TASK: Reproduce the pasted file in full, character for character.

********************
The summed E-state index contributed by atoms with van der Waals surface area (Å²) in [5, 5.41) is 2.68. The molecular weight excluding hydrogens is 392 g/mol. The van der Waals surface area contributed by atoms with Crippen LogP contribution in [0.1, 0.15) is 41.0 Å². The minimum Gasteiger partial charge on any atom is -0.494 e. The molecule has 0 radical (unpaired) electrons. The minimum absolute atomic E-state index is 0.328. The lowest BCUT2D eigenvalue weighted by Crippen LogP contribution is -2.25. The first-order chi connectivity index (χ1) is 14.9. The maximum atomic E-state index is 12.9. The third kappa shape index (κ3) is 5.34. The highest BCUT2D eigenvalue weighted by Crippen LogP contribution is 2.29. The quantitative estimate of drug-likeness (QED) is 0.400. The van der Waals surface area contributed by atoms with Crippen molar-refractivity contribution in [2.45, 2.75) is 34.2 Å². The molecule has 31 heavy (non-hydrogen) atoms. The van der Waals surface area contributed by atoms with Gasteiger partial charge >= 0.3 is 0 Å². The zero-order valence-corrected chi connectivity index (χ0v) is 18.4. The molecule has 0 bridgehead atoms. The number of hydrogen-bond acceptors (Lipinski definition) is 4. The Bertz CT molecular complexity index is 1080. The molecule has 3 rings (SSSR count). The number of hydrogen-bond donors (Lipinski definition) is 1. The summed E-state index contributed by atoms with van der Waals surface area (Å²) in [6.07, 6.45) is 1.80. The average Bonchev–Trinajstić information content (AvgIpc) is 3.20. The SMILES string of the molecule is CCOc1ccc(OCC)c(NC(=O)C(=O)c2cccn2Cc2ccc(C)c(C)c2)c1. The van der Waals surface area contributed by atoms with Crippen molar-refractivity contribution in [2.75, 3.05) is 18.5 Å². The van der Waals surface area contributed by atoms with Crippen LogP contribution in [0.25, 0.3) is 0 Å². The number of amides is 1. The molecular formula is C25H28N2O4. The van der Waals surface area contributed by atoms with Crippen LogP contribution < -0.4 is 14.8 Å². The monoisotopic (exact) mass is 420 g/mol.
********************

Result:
The summed E-state index contributed by atoms with van der Waals surface area (Å²) in [5, 5.41) is 2.68. The molecular weight excluding hydrogens is 392 g/mol. The van der Waals surface area contributed by atoms with Crippen LogP contribution in [0.1, 0.15) is 41.0 Å². The minimum Gasteiger partial charge on any atom is -0.494 e. The molecule has 0 radical (unpaired) electrons. The minimum absolute atomic E-state index is 0.328. The lowest BCUT2D eigenvalue weighted by Crippen LogP contribution is -2.25. The first-order chi connectivity index (χ1) is 14.9. The maximum atomic E-state index is 12.9. The third kappa shape index (κ3) is 5.34. The highest BCUT2D eigenvalue weighted by Crippen LogP contribution is 2.29. The quantitative estimate of drug-likeness (QED) is 0.400. The van der Waals surface area contributed by atoms with Crippen molar-refractivity contribution in [2.45, 2.75) is 34.2 Å². The molecule has 31 heavy (non-hydrogen) atoms. The van der Waals surface area contributed by atoms with Gasteiger partial charge >= 0.3 is 0 Å². The zero-order valence-corrected chi connectivity index (χ0v) is 18.4. The molecule has 0 bridgehead atoms. The number of hydrogen-bond acceptors (Lipinski definition) is 4. The Bertz CT molecular complexity index is 1080. The molecule has 3 rings (SSSR count). The number of hydrogen-bond donors (Lipinski definition) is 1. The summed E-state index contributed by atoms with van der Waals surface area (Å²) in [6.07, 6.45) is 1.80. The average Bonchev–Trinajstić information content (AvgIpc) is 3.20. The SMILES string of the molecule is CCOc1ccc(OCC)c(NC(=O)C(=O)c2cccn2Cc2ccc(C)c(C)c2)c1. The van der Waals surface area contributed by atoms with Crippen molar-refractivity contribution in [2.75, 3.05) is 18.5 Å². The van der Waals surface area contributed by atoms with Crippen LogP contribution in [0.25, 0.3) is 0 Å². The number of amides is 1. The molecular formula is C25H28N2O4. The van der Waals surface area contributed by atoms with Crippen LogP contribution < -0.4 is 14.8 Å². The monoisotopic (exact) mass is 420 g/mol.